Samuel Rawson Gardiner
1. The New King. 1509.—Henry VIII. inherited the handsome face, the winning presence, and the love of pleasure which distinguished his mother’s father, Edward IV., as well as the strong will of his own father, Henry VII. He could ride better than his grooms, and shoot better than the archers of his guard. Yet, though he had a ready smile and a ready jest for everyone, he knew how to preserve his dignity. Though he seemed to live for amusement alone, and allowed others to toil at the business of administration, he took care to keep his ministers under control. He was no mean judge of character, and the saying which rooted itself amongst his subjects, that ‘King Henry knew a man when he saw him,’ points to one of the chief secrets of his success.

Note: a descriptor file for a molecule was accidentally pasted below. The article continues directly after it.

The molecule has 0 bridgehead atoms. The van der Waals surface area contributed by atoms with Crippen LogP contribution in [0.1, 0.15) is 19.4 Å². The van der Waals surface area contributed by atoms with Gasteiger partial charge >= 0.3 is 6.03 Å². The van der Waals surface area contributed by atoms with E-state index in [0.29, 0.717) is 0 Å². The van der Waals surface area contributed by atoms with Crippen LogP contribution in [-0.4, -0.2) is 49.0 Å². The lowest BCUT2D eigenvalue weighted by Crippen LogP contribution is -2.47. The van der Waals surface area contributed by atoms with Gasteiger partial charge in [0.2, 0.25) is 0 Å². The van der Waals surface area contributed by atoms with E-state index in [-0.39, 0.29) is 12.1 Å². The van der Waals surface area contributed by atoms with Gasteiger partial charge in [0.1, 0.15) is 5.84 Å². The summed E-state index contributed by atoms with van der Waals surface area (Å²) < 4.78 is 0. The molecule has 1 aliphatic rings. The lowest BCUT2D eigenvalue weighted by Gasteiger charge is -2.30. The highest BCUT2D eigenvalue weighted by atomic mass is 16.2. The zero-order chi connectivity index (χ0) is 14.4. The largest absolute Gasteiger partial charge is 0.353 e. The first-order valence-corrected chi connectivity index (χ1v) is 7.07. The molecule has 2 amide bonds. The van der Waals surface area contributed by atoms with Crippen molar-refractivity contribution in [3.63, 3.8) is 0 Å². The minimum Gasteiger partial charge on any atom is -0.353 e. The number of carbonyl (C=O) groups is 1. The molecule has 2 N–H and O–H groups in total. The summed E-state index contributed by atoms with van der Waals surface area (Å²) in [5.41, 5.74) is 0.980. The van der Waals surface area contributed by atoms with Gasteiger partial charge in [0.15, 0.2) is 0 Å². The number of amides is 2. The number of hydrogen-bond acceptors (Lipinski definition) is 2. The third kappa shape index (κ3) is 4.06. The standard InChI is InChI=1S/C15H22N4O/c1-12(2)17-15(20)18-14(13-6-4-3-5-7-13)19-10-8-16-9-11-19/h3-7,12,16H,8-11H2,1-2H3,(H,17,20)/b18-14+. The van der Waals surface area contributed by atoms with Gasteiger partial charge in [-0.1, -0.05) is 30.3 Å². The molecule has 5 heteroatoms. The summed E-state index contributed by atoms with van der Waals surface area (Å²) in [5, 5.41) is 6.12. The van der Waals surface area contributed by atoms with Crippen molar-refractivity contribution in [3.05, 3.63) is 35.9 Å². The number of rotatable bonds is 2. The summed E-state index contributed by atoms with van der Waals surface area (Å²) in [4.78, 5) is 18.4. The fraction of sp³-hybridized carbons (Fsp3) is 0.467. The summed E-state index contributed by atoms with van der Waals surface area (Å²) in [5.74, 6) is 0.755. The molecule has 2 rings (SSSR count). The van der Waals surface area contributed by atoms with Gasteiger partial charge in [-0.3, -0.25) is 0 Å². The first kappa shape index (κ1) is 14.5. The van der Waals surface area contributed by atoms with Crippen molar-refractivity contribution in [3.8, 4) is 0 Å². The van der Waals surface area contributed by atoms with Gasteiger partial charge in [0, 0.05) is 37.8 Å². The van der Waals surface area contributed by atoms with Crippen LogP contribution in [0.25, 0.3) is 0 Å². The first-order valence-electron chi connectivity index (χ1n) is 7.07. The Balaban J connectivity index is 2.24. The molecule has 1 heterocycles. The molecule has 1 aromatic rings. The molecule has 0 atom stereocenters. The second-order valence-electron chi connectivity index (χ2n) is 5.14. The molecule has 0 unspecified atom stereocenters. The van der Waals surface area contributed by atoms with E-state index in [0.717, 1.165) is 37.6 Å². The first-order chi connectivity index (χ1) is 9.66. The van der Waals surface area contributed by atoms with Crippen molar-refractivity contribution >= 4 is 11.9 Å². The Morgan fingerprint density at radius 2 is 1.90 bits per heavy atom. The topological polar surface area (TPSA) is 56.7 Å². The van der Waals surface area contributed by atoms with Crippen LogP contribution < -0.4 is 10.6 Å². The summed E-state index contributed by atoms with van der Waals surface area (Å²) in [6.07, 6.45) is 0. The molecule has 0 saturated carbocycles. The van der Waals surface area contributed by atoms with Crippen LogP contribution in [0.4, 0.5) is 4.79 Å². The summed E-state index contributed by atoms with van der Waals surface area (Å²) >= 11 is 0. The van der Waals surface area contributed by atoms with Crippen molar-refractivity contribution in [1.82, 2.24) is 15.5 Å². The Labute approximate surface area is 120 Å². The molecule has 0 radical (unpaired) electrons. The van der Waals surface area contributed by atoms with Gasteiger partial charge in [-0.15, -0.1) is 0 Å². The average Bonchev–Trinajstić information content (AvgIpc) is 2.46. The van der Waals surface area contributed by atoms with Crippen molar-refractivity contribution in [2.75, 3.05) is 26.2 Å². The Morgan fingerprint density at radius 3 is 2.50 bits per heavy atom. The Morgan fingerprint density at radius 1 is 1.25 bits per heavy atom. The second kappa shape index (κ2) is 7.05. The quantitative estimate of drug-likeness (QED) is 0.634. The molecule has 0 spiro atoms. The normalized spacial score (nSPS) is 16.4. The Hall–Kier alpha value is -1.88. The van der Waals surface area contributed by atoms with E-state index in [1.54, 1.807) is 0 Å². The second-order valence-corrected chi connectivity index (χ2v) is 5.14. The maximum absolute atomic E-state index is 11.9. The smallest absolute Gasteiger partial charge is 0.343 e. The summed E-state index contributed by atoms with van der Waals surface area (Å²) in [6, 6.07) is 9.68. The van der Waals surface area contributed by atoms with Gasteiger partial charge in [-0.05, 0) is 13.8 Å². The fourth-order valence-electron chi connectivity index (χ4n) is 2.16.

He was well aware that the great nobles were his only possible rivals, and that his main support was to be found in the country gentry and the townsmen. Partly because of his youth, and partly because the result of the political struggle had already been determined when he came to the throne, he thought less than his father had done of the importance of possessing stored up wealth by which armies might be equipped and maintained, and more of securing that popularity which at least for the purposes of internal government, made armies unnecessary. The first act of the new reign was to send Empson and Dudley to the Tower, and it was significant of Henry’s policy that they were tried and executed, not on a charge of having extorted money illegally from subjects, but on a trumped up charge of conspiracy against the king. It was for the king to see that offences were not committed against the people, but the people must be taught that the most serious crimes were those committed against the king. Henry’s next act was to marry Catharine. Though he was but nineteen, whilst his bride was twenty-five, the marriage was for many years a happy one.